When news of Abraham Lincoln's election to the presidency reached South Carolina in November 1860, joyful Charlestonians took to the streets as if their candidate had won. They erected liberty poles near the battery, and booming cannons saluted the Palmetto flag. "The tea has been thrown overboard," editorialized the Charleston Mercury. "The revolution of 1860 has been initiated."
That evening, in a foreshadowing of events to come, fireworks lit the sky above Fort Sumter. Who could doubt, wrote Mercury publisher Robert Barnwell Rhett Sr., "that the other Slaveholding States, when once the Union is broken," would join "in the formation of a Slave Republic" to protect "their institutions, from Abolition rule in Washington?"
Autumn 2010 marks the sesquicentennial of the election of 1860 and the secession of South Carolina. In 1860, Americans understood what was at stake, though they scarcely knew how to respond. Defeated Democratic candidate Stephen Douglas labored to craft a compromise to bring the seceding states back into the Union.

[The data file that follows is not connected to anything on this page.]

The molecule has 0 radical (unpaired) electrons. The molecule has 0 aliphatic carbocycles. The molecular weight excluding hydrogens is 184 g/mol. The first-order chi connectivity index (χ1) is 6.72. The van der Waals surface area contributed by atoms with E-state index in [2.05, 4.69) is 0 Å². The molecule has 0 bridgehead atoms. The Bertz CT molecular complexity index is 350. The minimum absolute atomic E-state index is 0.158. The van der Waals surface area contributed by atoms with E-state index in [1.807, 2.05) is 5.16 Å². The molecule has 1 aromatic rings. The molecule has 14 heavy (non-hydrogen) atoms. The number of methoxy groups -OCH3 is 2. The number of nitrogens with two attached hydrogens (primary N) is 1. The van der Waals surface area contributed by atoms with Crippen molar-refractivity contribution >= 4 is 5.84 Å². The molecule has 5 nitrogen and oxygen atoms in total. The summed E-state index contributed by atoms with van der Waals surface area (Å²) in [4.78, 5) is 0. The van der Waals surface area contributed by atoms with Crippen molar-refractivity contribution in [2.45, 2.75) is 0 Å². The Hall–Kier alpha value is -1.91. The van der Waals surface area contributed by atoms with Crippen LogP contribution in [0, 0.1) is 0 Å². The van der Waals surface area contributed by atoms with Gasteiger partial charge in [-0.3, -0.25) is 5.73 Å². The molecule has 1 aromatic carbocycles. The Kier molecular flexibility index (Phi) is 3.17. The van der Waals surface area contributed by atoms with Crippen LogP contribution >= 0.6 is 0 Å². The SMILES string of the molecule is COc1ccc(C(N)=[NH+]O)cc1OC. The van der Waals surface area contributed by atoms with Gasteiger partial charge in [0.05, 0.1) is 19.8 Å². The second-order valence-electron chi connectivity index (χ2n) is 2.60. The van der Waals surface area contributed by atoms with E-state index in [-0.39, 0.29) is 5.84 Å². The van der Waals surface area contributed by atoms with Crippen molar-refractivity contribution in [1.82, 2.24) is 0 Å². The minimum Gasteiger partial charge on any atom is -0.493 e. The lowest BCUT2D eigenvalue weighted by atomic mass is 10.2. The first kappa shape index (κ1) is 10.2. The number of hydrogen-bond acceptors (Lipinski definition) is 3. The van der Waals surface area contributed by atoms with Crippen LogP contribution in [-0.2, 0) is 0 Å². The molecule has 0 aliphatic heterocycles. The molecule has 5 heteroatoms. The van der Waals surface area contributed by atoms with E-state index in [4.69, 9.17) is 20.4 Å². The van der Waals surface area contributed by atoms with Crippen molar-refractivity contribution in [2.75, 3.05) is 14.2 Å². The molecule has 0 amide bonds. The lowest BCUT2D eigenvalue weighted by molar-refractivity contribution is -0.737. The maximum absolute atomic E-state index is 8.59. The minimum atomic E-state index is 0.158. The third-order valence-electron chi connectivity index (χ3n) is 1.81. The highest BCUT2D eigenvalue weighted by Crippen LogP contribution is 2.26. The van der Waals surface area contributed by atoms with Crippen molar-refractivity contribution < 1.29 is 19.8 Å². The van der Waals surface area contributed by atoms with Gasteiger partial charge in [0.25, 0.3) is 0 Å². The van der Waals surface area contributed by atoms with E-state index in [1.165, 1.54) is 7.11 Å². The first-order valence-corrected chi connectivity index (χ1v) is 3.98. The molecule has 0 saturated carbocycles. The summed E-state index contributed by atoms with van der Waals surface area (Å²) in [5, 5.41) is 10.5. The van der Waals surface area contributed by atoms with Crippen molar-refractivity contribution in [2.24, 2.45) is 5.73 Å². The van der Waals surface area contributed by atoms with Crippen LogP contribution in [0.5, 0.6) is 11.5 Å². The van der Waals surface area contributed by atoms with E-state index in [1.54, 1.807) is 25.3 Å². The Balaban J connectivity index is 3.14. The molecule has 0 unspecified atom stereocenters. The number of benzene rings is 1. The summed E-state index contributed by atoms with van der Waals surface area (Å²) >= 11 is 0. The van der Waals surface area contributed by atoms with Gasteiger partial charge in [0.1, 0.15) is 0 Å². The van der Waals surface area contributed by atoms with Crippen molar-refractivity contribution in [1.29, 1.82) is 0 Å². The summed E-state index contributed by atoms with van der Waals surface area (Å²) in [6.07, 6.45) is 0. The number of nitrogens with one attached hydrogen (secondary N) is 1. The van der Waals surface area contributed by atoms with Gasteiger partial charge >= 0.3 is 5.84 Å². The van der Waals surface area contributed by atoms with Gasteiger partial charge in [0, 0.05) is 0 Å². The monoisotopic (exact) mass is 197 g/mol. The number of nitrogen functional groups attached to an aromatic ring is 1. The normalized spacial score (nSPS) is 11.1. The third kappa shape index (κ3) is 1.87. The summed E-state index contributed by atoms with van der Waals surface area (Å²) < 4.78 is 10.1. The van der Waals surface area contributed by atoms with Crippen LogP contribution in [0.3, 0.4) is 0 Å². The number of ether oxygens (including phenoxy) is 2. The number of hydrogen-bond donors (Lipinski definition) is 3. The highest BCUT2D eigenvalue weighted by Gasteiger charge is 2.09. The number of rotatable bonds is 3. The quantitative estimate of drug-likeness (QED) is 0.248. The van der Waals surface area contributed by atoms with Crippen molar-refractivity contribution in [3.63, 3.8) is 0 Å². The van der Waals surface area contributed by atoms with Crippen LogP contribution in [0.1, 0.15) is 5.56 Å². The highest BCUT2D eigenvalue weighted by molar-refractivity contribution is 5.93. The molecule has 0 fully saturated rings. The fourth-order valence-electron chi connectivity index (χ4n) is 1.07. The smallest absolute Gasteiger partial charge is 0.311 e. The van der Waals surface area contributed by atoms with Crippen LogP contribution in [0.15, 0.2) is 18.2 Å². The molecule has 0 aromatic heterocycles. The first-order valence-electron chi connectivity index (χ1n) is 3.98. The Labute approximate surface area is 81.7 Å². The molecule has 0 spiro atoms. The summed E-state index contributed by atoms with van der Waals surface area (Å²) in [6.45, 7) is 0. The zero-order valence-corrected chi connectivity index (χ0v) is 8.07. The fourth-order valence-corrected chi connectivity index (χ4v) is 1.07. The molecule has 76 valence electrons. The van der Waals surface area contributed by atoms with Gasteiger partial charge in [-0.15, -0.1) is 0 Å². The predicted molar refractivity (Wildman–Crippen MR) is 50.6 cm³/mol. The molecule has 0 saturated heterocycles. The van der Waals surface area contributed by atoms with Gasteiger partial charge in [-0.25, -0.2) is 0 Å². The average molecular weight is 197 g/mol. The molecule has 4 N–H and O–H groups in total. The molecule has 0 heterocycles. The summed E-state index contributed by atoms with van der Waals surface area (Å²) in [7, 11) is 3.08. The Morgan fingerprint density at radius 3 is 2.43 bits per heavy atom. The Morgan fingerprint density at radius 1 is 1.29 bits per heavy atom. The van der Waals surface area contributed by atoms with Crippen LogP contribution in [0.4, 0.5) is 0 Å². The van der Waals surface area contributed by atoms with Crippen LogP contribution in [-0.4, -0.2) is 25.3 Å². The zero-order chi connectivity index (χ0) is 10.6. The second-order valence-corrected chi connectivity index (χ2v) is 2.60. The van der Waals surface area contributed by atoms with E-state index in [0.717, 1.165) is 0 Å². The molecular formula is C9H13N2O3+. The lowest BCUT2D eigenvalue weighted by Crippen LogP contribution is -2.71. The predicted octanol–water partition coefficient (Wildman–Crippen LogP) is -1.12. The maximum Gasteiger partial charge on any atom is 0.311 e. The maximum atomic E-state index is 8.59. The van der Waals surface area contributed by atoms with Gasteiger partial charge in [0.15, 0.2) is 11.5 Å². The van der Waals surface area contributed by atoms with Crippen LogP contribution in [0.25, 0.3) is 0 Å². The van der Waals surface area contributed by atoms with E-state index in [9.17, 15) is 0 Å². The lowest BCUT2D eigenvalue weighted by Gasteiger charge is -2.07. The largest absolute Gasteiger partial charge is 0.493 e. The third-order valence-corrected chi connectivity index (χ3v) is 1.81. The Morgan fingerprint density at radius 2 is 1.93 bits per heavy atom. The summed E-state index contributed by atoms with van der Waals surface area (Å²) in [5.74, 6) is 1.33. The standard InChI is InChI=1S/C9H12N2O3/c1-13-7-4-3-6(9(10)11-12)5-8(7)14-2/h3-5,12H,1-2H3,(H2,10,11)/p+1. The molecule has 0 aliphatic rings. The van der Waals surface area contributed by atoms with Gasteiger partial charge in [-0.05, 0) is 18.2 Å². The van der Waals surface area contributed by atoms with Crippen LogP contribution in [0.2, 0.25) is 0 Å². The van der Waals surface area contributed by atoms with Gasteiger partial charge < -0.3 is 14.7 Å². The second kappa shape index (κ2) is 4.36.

Meanwhile, President-elect Lincoln refused to budge on his party's opposition to slavery in the territories. A compromise on Southern demands for the West, he said, might lead to "filibustering for all (foreign lands) South of us, and making slave states of it."
A century and a half later, many Americans have been misled about the events leading up to the Civil War. A new textbook for Virginia fourth-graders, Joy Masoff's "Our Virginia, Past and Present," makes the wholly untrue claim that "thousands of Southern blacks fought in Confederate ranks."
The notion that black Americans willingly fought for what Rhett called "a Slave Republic" is no accidental error. Rather, that falsehood, commonly advanced by groups such as the Sons of the Confederacy, is designed to perpetrate a larger lie: that the Confederacy did not exist to protect slavery, or that slavery was not the root cause of the bloodiest conflict in our history.